WRF Coffee Talk (7): Dianne Dillon-Ridgley, Honouring Wangari Maathai

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In this WRF-series, Studentreporters are catching conference attendees during coffee break to ask them about what they do and who they are. This time: Dianne Dillon-Ridgley, environmentalist and human rights activist.

Dianne Dillon-Ridgley: "We are all developing countries because there are no currently sustainable countries."

Florence Ilovi

Dianne Dillon-Ridgley: "We are all developing countries because there are no currently sustainable countries."

The World Resources Forum 2013 was privileged to host environmentalist and human rights activists Dianne Dillon-Ridgley who has served on numerous US delegations and worked with President Bill Clinton and President Barack Obama with immense support from an international syndicate of activists. A dear friend of the late Kenyan Professor Wangari Maathai, her face cringed in grief and her eyes saddened as she spoke of how she would bail Wangaari Maathai out of jail after being imprisoned by Kenyan President Daniel Arap Moi for her activism.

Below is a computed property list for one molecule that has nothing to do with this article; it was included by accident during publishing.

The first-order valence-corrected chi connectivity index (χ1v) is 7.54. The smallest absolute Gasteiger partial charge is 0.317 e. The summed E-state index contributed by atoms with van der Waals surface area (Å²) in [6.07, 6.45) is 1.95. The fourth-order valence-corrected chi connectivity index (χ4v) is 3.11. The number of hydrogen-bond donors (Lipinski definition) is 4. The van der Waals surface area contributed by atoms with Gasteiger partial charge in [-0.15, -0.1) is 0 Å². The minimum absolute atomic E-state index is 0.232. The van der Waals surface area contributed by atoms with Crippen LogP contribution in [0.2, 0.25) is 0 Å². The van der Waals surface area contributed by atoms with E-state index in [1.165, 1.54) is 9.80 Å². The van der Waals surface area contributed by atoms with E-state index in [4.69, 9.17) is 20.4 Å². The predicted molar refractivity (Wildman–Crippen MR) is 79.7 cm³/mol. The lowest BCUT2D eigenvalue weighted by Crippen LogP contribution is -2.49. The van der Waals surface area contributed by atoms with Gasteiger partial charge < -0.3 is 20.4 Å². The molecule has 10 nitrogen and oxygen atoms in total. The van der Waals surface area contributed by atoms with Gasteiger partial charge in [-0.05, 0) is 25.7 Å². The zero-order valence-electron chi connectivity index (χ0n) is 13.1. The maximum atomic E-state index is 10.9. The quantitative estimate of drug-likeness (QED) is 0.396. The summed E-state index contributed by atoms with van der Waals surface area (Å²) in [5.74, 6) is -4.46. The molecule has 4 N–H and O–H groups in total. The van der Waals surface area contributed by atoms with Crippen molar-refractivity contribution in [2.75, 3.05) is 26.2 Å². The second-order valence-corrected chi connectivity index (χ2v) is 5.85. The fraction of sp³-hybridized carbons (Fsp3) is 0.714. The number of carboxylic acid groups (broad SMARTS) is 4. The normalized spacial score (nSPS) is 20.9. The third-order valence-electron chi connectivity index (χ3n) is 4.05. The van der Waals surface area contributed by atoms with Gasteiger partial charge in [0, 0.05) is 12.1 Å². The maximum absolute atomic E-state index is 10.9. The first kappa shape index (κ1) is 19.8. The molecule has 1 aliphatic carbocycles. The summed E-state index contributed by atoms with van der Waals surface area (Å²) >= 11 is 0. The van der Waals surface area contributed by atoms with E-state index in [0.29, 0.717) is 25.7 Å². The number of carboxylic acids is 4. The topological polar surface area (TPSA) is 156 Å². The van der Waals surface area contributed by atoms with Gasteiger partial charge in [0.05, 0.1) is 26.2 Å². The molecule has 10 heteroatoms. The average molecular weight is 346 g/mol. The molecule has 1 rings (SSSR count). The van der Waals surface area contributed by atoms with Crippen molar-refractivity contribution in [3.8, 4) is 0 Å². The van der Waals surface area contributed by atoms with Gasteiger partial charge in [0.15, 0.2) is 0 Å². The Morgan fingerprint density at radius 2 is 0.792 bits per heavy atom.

Dianne said she is still in shock over her death. Prof. Wangari Maathai, environmentalist, Nobel Laureate, and the first woman to get a Ph.D. in East and Central Africa, lost a bravely fought battle against cancer in 2011. Throughout the conversation, Dianne Dillon-Ridgley’s smile and enthusiasm for sustainability never wavers. She reassures that the emerging markets still have a voice advocating for them when she aptly corrects a panel of scientists by saying: “We are all developing countries because there are no currently sustainable countries.”

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